Here’s a great way to start your day. I’d love to know the back story behind how this kid developed his washing-machine virtuosity. Also interesting to see that it’s gone from about 1000 views to over a million in a couple of weeks.
Category Archives: YouTube
I mentioned in my last post that I asked John Kamfonas to make some videos in which he discusses the music he’s performing at Wednesday night’s Greencastle Summer Music Festival concert. (Hey, if you’re within driving distance of Greencastle, Indiana, the concert’s at 7:30 PM, at Gobin Memorial United Methodist Church, and it’s free. Directions here.)
Inspired by a project in Greg Sandow‘s Juilliard class (which Greg was kind enough to let me sit in on) this spring, I asked John to talk to the camera about what he loves (or is afraid of, or something else personal) in the pieces he’s playing. He did a great job of talking about and demonstrating the pieces, as well as editing the video. We both thought the videos about the music itself–as effective as they are–turned out less personal than we had intended, so he made the first video below as a personal introduction.
The idea we’re trying out is to promote and present concerts in a way that presents an alternative to the classical-music-is-formal-and-boring-and-classical-musicians-are-stiff-and-dull impression many people have. I can’t say how much I appreciate John going for it. So here are his videos, starting with his introduction. Comments welcome!
Thanks and congratulations again to John. The daunting thing is that I’m playing in two weeks, so now I have to practice what I preach!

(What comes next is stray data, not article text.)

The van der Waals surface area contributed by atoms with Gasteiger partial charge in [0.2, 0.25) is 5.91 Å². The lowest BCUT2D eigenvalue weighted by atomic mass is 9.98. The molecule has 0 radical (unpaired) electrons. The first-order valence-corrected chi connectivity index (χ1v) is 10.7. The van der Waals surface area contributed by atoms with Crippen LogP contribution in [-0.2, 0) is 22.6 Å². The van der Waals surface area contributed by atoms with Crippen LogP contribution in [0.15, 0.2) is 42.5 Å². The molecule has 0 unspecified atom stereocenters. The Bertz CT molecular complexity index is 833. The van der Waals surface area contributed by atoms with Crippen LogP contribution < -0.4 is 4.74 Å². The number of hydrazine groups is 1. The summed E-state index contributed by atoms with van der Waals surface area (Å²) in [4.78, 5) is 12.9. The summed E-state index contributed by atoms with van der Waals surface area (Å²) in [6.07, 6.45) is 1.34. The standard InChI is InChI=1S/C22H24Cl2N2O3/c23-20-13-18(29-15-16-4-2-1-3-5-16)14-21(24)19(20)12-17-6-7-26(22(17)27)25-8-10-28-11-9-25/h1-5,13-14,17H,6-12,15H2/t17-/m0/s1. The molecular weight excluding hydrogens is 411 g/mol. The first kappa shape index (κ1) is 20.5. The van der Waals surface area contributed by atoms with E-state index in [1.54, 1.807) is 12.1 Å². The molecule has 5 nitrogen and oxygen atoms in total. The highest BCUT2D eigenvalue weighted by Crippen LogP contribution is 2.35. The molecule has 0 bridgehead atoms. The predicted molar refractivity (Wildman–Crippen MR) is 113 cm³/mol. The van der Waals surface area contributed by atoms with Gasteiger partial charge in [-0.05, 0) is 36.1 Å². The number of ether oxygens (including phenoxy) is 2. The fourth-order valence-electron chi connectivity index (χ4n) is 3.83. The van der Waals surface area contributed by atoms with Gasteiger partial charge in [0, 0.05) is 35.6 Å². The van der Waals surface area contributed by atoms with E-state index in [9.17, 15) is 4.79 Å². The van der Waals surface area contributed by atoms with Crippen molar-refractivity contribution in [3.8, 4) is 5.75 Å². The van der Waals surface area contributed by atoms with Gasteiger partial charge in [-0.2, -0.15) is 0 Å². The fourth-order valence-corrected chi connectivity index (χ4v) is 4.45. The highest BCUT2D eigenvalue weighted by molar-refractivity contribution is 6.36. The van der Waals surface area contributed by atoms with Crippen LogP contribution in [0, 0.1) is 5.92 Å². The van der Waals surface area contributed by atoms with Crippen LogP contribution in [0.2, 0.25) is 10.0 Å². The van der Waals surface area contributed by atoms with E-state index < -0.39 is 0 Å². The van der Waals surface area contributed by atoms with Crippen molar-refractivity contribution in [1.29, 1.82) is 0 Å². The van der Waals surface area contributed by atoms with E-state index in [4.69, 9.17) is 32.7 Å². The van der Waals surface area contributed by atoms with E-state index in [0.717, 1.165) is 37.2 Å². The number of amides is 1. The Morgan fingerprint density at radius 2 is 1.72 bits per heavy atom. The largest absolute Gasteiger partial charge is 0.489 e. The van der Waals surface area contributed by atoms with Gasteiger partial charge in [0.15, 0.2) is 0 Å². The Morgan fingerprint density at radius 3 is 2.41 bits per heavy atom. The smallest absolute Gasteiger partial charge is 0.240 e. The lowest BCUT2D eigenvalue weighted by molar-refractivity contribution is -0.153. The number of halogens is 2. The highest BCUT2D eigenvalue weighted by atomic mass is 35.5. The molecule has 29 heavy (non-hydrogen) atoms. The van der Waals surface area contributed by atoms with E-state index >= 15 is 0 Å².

There aren’t many videos available of the great American cellist Leonard Rose (with whom I had the honor of studying with for a year). And, sadly, many of the CD reissues of his solo recordings are out of print. (Why aren’t the big labels making more of their back catalog available in download-only form? I was searching for recordings of the Lalo Cello Concerto yesterday, and was shocked to see that Rose’s isn’t available on CD, Itunes, or Amazon downloads.)
Here are the first two movements of the Brahms B Major piano trio, with Eugene Istomin and Issac Stern. Looks to me like it’s from the late 1970s or early 1980s (Rose died in 1984). The camera work is good–lots of shots of Rose playing from a variety of angles; you can really see that magnificent bow arm and the ease of his left hand. Who knows how long it will be up; enjoy it while you can. (Yes, it is wonderful to see Istomin and Stern, too, but the thrill for me is seeing Rose.)
As I was writing my previous post, I was remembering my absolute favorite NYC subway musical experience: a young teenage boy doing fantastic drumming–I think it was at the Lincoln Center stop–on a white bucket.
And I just found a bucket-drumming video (different drummer) from director taikieatssushi, who made the beatboxing flute and cello . Fantastic!
Turns out there are loads of bucket drumming videos on YouTube.
One of the delights of visiting New York City is the music one encounters from time to time. I’ve heard fabulous stuff in there. I wish I’d encountered beatboxing flute player Greg Pattillo with Eric Stephenson on cello, filmed here at the Union Square subway in NYC. This is way cool, with great camera work:
Here’s Eric’s bio from the The Project site:
An exceptionally versatile cellist, Eric Stephenson’s style ranges from classical to jazz to rock and folk. He is currently a member of the IRIS Chamber Orchestra in Memphis, Tennessee and the Colorado Music Festival. Eric served as Principal Cellist of the Canton Symphony Orchestra from 2002-2006 and was a regular substitute for the Cleveland Orchestra.
As a fellow at the Aspen Music Festival, he served as Assistant Principal Cello of the Aspen Festival Orchestra from 1999-2004. He has appeared as a soloist with the Cleveland Institute of Music Symphony Orchestra and the National Repertory Orchestra in Breckenridge, Colorado.
Eric earned his Bachelor and Master of Music Degrees with Honors from the Cleveland Institute of Music and was a recipient of the Ellis A. Feiman Award in Cello while a student of Stephen Geber.